My lecture handout proves derives an expression for entropy thus:

For a perfect gas $U=U(T)$ (i.e. is not dependent on volume; only temperature). Therefore, $(\frac{\partial U}{\partial V})_T=0$


Equation 1) $$dU=(\frac{\partial U}{\partial V})_TdV+(\frac{\partial U}{\partial T})_VdT=C_VdT$$ Since $(\frac{\partial U}{\partial T})_V=C_V$

Now, for a reversible change:

Equation 2) $$dU=dq_{rev}+dw_{rev}=dq_{rev}-PdV$$

Equation 3) $$dq_{rev}=PdV+dU=\frac{nRT}VdV+C_VdT$$ Then divide by $T$ to make the equation equal to entropy rather than heat:


I have a couple of issues with this. Mainly stemming from the fact that $U=U(T)$ and therefore that $(\frac{\partial U}{\partial V})_T=0$. I understand it on a physical level why this is the case (no intermolecular forces). I am not asking for a proof of this; I just have an issue with the implications of this. Let me explain:

An equation for dU is:


This is understandable. $TdS$ accounts for heat transfer in/out of a system and $PdV$ accounts for work done by/on the system. However, surely this equation implies that $U=U(S,T)$ since both $dS$ and $dT$ appear in the expression.

The crux of it is: how can $dU=C_VdT$ and $dU=TdS-PdV$. Please help me understand what's going on here.


1 Answer 1


Your equation $dU = TdS - pdV$ is valid for all pure substances, not just ideal gases. It is telling you that if you knew an equation that explicitly defined $U$ as a function of $S$ and $T$, then you could calculate all other thermodynamic properties of that substance, i.e. if you knew that $U=f(S, V)$, then you could easily calculate $T$ and $p$ because $T=\frac{\partial f(S, V)}{\partial S}$ and $p=\frac{\partial f(S, V)}{\partial V}$. This is because $S$ and $V$ are canonical variables for $U$.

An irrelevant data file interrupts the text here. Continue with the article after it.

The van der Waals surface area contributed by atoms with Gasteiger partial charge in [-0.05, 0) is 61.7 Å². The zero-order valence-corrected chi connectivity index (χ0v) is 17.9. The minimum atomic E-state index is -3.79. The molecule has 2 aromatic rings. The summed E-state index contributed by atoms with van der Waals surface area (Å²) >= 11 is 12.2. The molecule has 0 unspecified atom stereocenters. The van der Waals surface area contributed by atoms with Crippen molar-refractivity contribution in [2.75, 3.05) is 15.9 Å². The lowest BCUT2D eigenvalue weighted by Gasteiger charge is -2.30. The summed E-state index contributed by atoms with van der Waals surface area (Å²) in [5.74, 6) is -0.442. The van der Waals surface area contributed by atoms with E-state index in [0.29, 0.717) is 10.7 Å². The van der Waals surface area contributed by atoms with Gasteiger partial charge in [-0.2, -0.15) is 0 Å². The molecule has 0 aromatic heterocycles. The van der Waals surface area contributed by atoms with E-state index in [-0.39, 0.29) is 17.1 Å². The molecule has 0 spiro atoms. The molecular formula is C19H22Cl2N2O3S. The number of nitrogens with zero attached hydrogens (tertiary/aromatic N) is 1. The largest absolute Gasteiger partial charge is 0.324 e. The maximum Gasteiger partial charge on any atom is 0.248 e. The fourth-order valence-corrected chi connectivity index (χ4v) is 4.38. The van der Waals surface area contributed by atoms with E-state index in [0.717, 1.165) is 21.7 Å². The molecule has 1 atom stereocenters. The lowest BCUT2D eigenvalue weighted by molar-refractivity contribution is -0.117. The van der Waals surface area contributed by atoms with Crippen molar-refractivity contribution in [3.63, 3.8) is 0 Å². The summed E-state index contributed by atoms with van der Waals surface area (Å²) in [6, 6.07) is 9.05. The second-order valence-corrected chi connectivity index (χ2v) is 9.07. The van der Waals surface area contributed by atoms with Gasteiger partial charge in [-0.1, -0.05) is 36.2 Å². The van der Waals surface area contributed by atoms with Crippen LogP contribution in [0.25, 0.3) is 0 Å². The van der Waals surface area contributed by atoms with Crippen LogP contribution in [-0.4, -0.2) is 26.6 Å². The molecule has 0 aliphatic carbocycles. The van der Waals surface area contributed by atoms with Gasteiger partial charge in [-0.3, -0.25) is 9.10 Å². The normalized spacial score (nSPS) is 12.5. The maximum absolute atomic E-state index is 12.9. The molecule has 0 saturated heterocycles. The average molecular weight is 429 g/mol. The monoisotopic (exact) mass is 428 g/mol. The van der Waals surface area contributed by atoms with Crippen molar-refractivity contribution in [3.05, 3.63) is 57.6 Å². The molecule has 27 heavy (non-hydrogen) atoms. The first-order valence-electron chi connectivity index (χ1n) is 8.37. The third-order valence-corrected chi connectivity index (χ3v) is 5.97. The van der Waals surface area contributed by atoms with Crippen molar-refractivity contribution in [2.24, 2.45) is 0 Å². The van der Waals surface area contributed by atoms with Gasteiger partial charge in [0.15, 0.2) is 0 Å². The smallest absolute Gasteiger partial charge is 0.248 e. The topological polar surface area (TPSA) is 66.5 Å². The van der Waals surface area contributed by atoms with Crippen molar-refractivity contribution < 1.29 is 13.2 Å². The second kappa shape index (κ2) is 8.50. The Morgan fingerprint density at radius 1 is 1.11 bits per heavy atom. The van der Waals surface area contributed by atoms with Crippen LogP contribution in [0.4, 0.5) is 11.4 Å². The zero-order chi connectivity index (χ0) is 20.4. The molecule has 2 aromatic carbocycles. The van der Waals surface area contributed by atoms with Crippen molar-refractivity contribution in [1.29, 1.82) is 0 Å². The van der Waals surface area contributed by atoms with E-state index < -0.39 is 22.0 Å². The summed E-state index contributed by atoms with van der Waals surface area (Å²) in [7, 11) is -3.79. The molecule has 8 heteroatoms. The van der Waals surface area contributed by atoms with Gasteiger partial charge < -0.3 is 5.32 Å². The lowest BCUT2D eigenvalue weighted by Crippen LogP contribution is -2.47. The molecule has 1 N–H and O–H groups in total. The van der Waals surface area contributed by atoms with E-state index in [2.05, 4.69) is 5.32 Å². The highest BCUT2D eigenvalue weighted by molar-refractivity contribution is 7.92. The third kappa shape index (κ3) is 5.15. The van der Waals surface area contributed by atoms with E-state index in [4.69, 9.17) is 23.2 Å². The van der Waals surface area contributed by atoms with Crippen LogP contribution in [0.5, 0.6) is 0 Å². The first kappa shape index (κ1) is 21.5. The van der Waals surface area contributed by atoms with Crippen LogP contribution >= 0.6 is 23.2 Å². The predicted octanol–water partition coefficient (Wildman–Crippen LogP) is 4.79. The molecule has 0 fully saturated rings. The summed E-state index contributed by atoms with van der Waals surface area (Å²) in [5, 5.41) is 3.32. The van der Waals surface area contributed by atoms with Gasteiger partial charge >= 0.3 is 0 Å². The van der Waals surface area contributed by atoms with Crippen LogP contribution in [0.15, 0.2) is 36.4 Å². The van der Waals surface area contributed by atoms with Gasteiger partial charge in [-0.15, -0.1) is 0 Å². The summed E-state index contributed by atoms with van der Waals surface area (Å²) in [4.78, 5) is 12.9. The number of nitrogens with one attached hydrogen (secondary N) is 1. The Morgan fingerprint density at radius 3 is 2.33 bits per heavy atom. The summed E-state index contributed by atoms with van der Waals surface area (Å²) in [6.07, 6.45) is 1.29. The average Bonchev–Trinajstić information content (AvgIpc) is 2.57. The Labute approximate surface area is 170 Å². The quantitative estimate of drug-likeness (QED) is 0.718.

Now let's apply the ideal gas equation $dU=C_V dT$. You can integrate this to yield $U=C_V T + K$. Unfortunately, this does not express $U$ as a function of $S$, but rather of $T$. So how do we proceed? This physics.se question has a good general answer.

But in this specific case things are bit easier. Let's find $dS$ from the equation you were given.

$dS =\frac{1}{T}(dU + p dV)=\frac{1}{T}(C_V dT + \frac{RT}{V}dV)=C_V \frac{dT}{T} + R \frac{dV}{V}$

Since you now know $dS$ and from the ideal gas law you also know $p dV$, you have an expression for $dU$ from which you can derive all thermodynamic quantities.


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